For a few weeks every year, Girl Scouts are selling cookies everywhere, from your front door to your office to your grocery store. And you know you can't help but buy at least one box.
On a recent chilly Columbia weekend, several Girl Scout troops were out peddling their famous cookies in front of stores throughout the city.
They stood in groups behind tables covered with brightly colored packages of cookies, from the ever-popular green-boxed Thin Mints to this year’s new Cranberry Citrus Crisps, wrapped in fuchsia foil.
As shoppers walked or wheeled by, some of the girls called out to pitch their sales. Some wore fabric signs with pictures of popular cookies.
Maggie Flagg, 5, even had a song to sing:
“Girl Scout Cookies, Girl Scout Cookies, are the best, are the best. You should really buy some, you should really buy some, yes you should, yes you should."
Behind all the bright colors and cute songs are some serious sales strategies. For one, Girl Scouts know how to have fun while doing business.
Delaney Tevis, 16, was selling cookies with Maggie. She said that having fun and bringing a positive attitude can make sales more successful.
"The best thing is just to be motivated and be happy, because if you’re excited and you’re cheering and singing songs or dancing or whatever, people are gonna, like, be more inclined to buy cookies from you than if you’re complaining about the cold weather," she said.
Although they only sell for less than three months per year, Girl Scouts sell almost $800 million in cookies annually, according to Girl Scouts of the USA. So how do they do it?
Mark Swanson teaches strategic writing at the University of Missouri. He said Girl Scouts have covered the four p’s of marketing: price, place, product and promotion.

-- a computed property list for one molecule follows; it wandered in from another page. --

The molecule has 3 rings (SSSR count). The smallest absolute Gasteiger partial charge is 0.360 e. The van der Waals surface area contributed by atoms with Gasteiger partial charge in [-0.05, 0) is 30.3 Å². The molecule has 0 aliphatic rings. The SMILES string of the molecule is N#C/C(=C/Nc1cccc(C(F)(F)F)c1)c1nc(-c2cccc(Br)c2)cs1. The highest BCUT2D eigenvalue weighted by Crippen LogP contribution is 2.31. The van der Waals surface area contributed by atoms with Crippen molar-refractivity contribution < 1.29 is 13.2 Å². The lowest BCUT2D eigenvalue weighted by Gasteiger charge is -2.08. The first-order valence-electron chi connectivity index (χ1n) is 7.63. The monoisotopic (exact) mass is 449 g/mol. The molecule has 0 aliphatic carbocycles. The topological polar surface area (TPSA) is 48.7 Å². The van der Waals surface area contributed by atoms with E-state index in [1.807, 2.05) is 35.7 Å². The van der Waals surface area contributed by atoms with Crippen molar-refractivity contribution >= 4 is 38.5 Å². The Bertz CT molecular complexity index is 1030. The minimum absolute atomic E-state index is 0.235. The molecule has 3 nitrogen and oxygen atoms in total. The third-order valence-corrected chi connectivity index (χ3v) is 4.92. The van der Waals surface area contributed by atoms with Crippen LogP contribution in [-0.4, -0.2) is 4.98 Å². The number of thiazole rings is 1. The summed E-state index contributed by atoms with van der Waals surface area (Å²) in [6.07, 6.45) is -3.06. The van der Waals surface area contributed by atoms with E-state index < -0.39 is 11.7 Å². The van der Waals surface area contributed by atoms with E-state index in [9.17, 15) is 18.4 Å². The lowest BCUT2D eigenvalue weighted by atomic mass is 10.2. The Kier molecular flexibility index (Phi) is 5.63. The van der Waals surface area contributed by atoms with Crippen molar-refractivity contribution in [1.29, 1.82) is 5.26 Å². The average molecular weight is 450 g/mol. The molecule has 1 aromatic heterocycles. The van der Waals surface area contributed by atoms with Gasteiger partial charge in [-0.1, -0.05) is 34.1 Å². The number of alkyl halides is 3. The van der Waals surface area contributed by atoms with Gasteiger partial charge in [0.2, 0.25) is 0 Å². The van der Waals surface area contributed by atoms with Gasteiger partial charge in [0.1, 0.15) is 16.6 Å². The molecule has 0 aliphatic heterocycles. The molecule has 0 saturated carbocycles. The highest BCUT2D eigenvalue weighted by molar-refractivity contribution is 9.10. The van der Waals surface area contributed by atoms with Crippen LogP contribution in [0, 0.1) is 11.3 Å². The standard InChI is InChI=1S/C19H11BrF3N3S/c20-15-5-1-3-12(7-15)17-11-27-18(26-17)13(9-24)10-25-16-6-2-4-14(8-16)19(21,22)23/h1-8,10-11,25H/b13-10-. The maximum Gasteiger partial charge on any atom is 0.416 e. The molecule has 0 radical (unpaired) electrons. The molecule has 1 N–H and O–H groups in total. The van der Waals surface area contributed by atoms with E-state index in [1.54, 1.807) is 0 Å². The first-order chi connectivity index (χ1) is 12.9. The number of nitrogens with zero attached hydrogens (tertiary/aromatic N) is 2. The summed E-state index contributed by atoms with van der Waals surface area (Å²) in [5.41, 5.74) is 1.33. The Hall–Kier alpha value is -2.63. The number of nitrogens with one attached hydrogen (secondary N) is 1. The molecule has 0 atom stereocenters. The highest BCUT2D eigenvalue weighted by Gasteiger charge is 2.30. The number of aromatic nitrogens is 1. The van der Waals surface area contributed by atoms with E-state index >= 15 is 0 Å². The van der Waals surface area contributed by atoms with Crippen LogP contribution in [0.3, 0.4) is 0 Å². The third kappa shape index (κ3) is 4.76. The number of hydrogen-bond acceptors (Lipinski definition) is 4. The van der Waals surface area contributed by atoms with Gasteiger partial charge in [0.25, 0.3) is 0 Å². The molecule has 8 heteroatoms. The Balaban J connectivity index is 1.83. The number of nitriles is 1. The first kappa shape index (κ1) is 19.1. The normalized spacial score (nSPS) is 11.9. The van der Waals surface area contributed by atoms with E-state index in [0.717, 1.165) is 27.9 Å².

He says the $4-per-box price is a bit steep, but the cookies are good and the money goes to a good cause. The cookies are sold right at your front door; that's a convenient place. The product is tasty and packaged well. And though people typically think of promotion as TV commercials or print ads, the Girl Scouts take a more personal approach.
“Another form of advertising is just one-to-one selling, one-to-one communication,” he said. “And there’s nothing more personal than a 12-year-old girl at your doorstep saying, 'Would you like to buy some cookies?'”
Swanson also said Girl Scout Cookies are an iconic brand, like Harley-Davidson or Starbucks.
“When a Girl Scout knocks on your door and she’s selling cookies, no one scratches their head and says, ‘What are you doing and why are you selling cookies?’” he said. “It’s a known, recognized brand that everyone has come to love. And that is the aspiration of many brands.”
Girl Scouts have the advantage of selling a product that people already love, but they still have to go out and sell the cookies.
Tracy Landau is owner and president of MarketPlace, an agency that works in the food marketing industry in St. Louis. She said selling Girl Scout Cookies teaches young girls about sales skills. They learn to understand the features and benefits of their products, which is something that adults working in her industry also have to learn.
“I think it helps kids look at products differently in that way,” she said. “They would never think of that if they weren’t trying to sell them because they have to be in the position of then talking about the cookies.”
The Girl Scouts selling cookies in Columbia had plenty of sales secrets to offer based on their own experiences.
Isabella Garfias, 12, stressed the importance of being friendly.
“The secret is just to greet them and just make them feel welcome, and to buy cookies, just, like, start talking to them and don’t stay quiet or be shy because then they won’t really be interested to buy cookies,” she said.
Several girls, including 12-year-old Emma Burton, mentioned a package deal they’ve learned to offer when selling the $4 boxes of cookies.
“You always upscale your product,” Burton said. “You give things that could be, like, deals, you're really just kind of stating the obvious. Like, we often say 5 boxes for $20, that's the same price as usual, it makes it easy, they don't have to worry about change.”
Big business tips aside, many of the girls kept circling back to the basics. Be friendly. Be outgoing. Be polite. And always say thank you.